A human rights lawyer says the Australian government may be committing piracy by holding 153 asylum-seekers on a customs boat on the high seas.
After weeks of silence, the Government on Tuesday confirmed to the High Court the group, which includes children as young as two, was in custody on the boat.
Julian Burnside, QC, says the Sri Lankans went onto the boat thinking that they were being offered help, the ABC reports.
"It looks for all the world like piracy," Mr Burnside said. "If they went onto the Australian vessel because they had asked for help and they were offered help, then they seem to have been taken under false pretences because the Government not only publicly denied their existence it also seemed distinctly uninclined to offer them any help."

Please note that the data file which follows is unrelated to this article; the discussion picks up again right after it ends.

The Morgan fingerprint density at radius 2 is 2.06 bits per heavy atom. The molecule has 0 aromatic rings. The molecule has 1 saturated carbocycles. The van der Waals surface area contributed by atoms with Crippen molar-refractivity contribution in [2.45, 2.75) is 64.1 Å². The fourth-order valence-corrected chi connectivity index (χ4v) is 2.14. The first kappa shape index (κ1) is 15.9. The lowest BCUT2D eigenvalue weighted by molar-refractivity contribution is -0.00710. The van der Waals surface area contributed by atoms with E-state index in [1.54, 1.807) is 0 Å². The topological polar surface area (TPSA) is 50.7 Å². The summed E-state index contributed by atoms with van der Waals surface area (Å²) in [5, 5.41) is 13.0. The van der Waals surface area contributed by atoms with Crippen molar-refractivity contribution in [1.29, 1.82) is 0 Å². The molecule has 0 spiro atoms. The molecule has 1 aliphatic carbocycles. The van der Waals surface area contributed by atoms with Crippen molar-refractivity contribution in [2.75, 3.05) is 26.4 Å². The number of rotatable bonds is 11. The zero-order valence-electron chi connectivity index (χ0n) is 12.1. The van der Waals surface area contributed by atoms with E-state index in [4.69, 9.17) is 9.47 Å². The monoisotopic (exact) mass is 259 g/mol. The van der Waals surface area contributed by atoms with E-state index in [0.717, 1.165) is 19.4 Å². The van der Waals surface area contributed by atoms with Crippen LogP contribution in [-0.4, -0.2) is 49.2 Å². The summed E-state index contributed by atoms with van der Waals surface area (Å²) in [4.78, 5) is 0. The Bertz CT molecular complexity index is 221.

The asylum seekers say they are Sri Lankan but left from India about a month ago.
Sri Lanka has indicated it will not take them back and Mr Burnside thinks India would be unlikely to. "Because India of course is not a signatory to the refugees convention," he said.
Immigration Minister Scott Morrison is still refusing to give any details about his plans for the group.
"The resolve of the Australian and Sri Lankan governments to stop people smuggling is stronger and greater than the people smugglers," he said from Sri Lanka.
"To anyone here who may think of getting on a people smuggling voyage to Australia: don't believe the lies that the people smugglers tell you."
Mr Morrison was in Sri Lanka for the commissioning of two Australian-gifted naval patrol boats that will be deployed for preventing people smuggling operations. It is understood Mr Morrison also visited the war-torn region of Jaffna while he was visiting the South Asian nation.